Authorities on Saturday warned residents displaced by a killer hurricane against returning home, as storm Florence dumped "epic amounts of rainfall" across the eastern United States, resulting in life-threatening flooding.
North Carolina Governor Roy Cooper told reporters that five deaths have been officially confirmed in his state, with several more under investigation.
The figure included a woman and her baby killed when a tree fell on their house.
Florence made landfall Friday as a Category 1 hurricane but has since been downgraded to a tropical storm, even as it continued to wreak havoc along the East Coast, downing trees and power lines and forcing 20,000 people to flee to shelters.
Cooper had a stark warning to any residents considering returning to their flooded home towns.
Four dead as Florence unleashes torrential floods on Carolinas
"Don't go back until this storm passes and you get the official all clear," he said.
"Second, know that water is rising fast everywhere, even in places that don't typically flood. This system is unloading epic amounts of rainfall: in some places, measured in feet, not inches."
He said residents should "expect flooding and potential landslides tonight and into Monday," and warned against driving in the water "no matter how confident you feel or how much you want to get out of the house."
In a separate briefing, Steve Goldstein of the National Oceanic & Atmospheric Administration (NOAA) said some areas have already received two feet of rain and could expect up to 20 inches more as the system moved "slowly, nearly stationary" over eastern North Carolina.
In New Bern, a riverfront city near the North Carolina coast that saw storm surges up to 10 feet (3 meters), authorities were rescuing stranded residents and taking stock of damages.
"Right now we've rescued over 400 people. We still have about 100 that want to be rescued and we have about 1,200 in the shelters," Mayor Dana Outlaw told CNN.
"We have 4,200 damaged homes," he added, urging residents to not wade out into the streets because of the dangers posed by downed power lines.
The mother and her baby were killed in New Hanover County when a tree fell on their house, North Carolina Governor Roy Cooper told media late Friday.
Firefighters said the area had not been in the zone under evacuation orders.
Local authorities reported a death in Pender County when downed trees prevented emergency units from reaching a woman with a medical condition. Local media said she suffered a heart attack.
US media later said a man in Lenoir County died after heavy winds knocked him down as he tried to check on his dogs.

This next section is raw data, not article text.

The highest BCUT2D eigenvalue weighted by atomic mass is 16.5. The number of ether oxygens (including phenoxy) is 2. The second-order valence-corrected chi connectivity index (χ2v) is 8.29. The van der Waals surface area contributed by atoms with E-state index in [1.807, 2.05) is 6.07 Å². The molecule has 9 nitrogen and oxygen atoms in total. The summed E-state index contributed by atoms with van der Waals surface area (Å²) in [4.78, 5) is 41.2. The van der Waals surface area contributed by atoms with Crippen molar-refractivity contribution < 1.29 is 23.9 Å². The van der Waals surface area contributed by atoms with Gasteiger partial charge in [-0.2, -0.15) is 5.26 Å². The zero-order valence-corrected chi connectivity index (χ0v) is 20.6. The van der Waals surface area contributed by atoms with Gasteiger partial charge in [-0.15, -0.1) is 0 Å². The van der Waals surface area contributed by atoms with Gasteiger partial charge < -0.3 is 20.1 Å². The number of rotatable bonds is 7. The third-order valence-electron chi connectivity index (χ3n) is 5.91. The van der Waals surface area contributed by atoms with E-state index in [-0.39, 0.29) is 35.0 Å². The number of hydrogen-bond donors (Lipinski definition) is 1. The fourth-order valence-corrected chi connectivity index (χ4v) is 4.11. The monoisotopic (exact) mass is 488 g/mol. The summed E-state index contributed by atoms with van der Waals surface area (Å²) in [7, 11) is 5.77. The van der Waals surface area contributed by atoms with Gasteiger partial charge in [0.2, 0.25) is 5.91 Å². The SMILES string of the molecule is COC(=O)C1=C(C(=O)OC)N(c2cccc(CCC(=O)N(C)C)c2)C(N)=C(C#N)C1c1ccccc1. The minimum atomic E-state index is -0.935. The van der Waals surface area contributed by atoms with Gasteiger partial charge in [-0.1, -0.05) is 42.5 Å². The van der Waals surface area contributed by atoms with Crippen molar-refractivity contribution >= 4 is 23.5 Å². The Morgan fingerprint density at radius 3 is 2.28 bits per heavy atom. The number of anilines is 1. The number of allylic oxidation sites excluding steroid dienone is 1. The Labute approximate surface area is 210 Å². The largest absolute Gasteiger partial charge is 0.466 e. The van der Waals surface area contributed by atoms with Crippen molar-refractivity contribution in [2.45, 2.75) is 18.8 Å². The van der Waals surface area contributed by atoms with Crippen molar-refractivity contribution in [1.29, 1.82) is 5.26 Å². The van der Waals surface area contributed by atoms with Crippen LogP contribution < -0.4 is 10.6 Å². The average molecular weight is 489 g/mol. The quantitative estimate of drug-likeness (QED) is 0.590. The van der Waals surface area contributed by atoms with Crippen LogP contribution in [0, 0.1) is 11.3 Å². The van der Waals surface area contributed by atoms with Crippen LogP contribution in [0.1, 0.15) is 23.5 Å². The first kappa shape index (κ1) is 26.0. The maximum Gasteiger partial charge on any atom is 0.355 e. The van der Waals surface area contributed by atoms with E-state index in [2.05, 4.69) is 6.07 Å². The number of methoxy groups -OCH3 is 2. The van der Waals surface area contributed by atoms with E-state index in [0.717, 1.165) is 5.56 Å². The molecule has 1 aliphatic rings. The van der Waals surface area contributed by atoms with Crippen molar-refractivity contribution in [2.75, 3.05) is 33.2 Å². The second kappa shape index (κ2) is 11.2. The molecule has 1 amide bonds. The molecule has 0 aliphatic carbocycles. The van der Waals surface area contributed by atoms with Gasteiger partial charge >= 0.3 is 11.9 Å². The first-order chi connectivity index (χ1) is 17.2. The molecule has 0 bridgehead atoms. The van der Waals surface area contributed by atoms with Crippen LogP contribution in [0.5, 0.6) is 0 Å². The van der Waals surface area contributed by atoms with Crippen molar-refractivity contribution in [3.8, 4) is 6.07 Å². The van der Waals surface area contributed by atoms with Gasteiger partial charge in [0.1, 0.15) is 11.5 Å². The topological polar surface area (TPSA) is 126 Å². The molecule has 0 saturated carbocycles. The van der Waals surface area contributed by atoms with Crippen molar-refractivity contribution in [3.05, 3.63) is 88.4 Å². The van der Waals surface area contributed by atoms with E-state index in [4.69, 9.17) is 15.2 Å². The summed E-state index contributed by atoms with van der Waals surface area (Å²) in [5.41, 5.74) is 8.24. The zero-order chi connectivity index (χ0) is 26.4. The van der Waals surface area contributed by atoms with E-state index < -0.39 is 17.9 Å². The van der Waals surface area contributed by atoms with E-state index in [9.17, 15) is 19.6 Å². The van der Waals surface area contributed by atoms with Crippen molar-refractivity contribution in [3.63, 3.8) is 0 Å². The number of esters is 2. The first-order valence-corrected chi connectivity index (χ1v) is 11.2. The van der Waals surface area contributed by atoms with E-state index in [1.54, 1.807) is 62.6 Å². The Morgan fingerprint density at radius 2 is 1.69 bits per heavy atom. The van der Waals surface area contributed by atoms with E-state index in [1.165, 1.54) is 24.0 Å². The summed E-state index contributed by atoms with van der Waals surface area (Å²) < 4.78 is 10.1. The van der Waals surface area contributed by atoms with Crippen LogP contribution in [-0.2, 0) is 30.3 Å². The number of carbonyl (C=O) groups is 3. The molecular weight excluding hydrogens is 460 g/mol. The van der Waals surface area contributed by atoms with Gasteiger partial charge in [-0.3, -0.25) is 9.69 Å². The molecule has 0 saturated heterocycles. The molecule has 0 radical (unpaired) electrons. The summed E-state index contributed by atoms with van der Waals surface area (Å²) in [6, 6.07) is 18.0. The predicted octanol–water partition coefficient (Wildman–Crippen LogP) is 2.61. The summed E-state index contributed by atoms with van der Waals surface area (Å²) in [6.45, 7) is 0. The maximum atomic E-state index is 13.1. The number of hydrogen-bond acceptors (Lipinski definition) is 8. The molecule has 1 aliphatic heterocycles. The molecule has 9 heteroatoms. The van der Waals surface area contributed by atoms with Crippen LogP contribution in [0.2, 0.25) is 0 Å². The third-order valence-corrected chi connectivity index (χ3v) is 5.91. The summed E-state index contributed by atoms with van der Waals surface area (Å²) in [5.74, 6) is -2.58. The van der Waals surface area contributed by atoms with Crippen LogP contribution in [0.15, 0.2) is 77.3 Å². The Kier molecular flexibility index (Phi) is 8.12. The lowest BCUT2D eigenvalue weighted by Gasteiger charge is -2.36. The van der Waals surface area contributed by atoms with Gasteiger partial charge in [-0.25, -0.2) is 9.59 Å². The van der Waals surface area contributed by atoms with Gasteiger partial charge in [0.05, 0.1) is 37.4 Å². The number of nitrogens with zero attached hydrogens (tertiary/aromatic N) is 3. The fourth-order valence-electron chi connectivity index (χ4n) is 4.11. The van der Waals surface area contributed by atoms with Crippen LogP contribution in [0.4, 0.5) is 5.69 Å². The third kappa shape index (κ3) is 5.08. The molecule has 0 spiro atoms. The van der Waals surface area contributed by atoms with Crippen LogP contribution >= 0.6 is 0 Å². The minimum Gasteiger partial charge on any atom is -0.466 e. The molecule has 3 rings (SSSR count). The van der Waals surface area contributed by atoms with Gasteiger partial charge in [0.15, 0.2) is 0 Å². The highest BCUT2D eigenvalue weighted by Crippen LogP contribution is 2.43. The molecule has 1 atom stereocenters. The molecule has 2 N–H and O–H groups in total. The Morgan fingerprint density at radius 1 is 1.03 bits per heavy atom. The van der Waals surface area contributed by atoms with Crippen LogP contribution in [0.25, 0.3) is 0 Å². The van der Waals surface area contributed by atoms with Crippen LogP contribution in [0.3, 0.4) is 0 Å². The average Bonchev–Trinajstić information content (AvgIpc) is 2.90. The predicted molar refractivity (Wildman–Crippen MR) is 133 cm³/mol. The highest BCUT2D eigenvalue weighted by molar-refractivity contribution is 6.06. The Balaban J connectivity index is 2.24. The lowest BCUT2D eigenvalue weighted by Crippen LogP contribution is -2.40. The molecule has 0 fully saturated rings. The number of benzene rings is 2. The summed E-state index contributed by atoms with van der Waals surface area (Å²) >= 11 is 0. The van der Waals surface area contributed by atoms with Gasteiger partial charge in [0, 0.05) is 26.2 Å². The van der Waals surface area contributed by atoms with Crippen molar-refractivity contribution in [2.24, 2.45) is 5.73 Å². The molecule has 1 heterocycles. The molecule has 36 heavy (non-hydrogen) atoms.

Hurricane Florence smashes into US East Coast, rescuers scramble
More than 800,000 customers in North Carolina were without power and 21,000 people were being housed in 157 shelters across the state.
The White House said President Donald Trump would visit hurricane-hit areas next week "once it is determined his travel will not disrupt any rescue or recovery efforts."
"Great job FEMA, First Responders and Law Enforcement - not easy, very dangerous, tremendous talent. America is proud of you," Trump tweeted on Friday, referring to the Federal Emergency Management Agency, which responds to disasters in the United States.
As of 11:00 am (1500 GMT), maximum sustained winds had weakened to near 45 miles (75 kilometres) per hour, but the NHC warned residents of dangerous storm surges and "catastrophic flash flooding."
The military announced Saturday it was deploying nearly 200 soldiers to assist in storm-related response and recovery efforts, along with 100 trucks and equipment.
Besides federal and state emergency crews, rescuers were being helped by volunteers from the "Cajun Navy" - civilians equipped with light boats, canoes and air mattresses - who also turned up in Houston during Hurricane Harvey to carry out water rescues.
Hurricane Florence made landfall Friday in Wrightsville Beach, North Carolina, after stalking the coastline for days.
Tornadoes remain a threat, with the NHC saying that "a few tornadoes are possible in southeastern North Carolina and northeastern South Carolina."
In Wilmington, near where the eye of the storm touched down, trees and power lines were felled and many windows broken. The streets were mostly deserted, some blocked by fallen trees.
About 1.7 million people in North Carolina, South Carolina and Virginia are under voluntary or mandatory evacuation orders, and millions of others live in areas likely to be affected by the storm.